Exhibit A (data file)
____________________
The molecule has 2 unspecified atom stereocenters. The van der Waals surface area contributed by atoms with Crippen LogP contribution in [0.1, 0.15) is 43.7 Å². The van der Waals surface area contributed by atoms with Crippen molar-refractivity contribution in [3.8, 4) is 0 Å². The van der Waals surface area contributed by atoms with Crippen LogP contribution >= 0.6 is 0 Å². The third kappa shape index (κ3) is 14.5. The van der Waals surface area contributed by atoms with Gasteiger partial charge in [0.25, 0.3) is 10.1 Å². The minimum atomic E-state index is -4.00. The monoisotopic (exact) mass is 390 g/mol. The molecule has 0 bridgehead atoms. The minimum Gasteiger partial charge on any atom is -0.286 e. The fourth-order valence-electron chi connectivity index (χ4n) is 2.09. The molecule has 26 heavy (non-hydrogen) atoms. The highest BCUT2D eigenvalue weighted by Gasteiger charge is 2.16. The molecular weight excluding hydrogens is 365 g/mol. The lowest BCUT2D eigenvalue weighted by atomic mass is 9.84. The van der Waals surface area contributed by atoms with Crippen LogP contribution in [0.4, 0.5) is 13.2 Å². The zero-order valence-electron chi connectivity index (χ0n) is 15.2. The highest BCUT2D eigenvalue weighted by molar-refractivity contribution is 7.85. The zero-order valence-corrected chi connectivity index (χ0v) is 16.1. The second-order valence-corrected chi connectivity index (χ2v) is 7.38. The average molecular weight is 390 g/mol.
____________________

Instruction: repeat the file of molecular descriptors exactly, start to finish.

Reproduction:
The molecule has 2 unspecified atom stereocenters. The van der Waals surface area contributed by atoms with Crippen LogP contribution in [0.1, 0.15) is 43.7 Å². The van der Waals surface area contributed by atoms with Crippen molar-refractivity contribution in [3.8, 4) is 0 Å². The van der Waals surface area contributed by atoms with Crippen LogP contribution >= 0.6 is 0 Å². The third kappa shape index (κ3) is 14.5. The van der Waals surface area contributed by atoms with Gasteiger partial charge in [0.25, 0.3) is 10.1 Å². The minimum atomic E-state index is -4.00. The monoisotopic (exact) mass is 390 g/mol. The molecule has 0 bridgehead atoms. The minimum Gasteiger partial charge on any atom is -0.286 e. The fourth-order valence-electron chi connectivity index (χ4n) is 2.09. The molecule has 26 heavy (non-hydrogen) atoms. The highest BCUT2D eigenvalue weighted by Gasteiger charge is 2.16. The molecular weight excluding hydrogens is 365 g/mol. The lowest BCUT2D eigenvalue weighted by atomic mass is 9.84. The van der Waals surface area contributed by atoms with Crippen LogP contribution in [0.4, 0.5) is 13.2 Å². The zero-order valence-electron chi connectivity index (χ0n) is 15.2. The highest BCUT2D eigenvalue weighted by molar-refractivity contribution is 7.85. The zero-order valence-corrected chi connectivity index (χ0v) is 16.1. The second-order valence-corrected chi connectivity index (χ2v) is 7.38. The average molecular weight is 390 g/mol.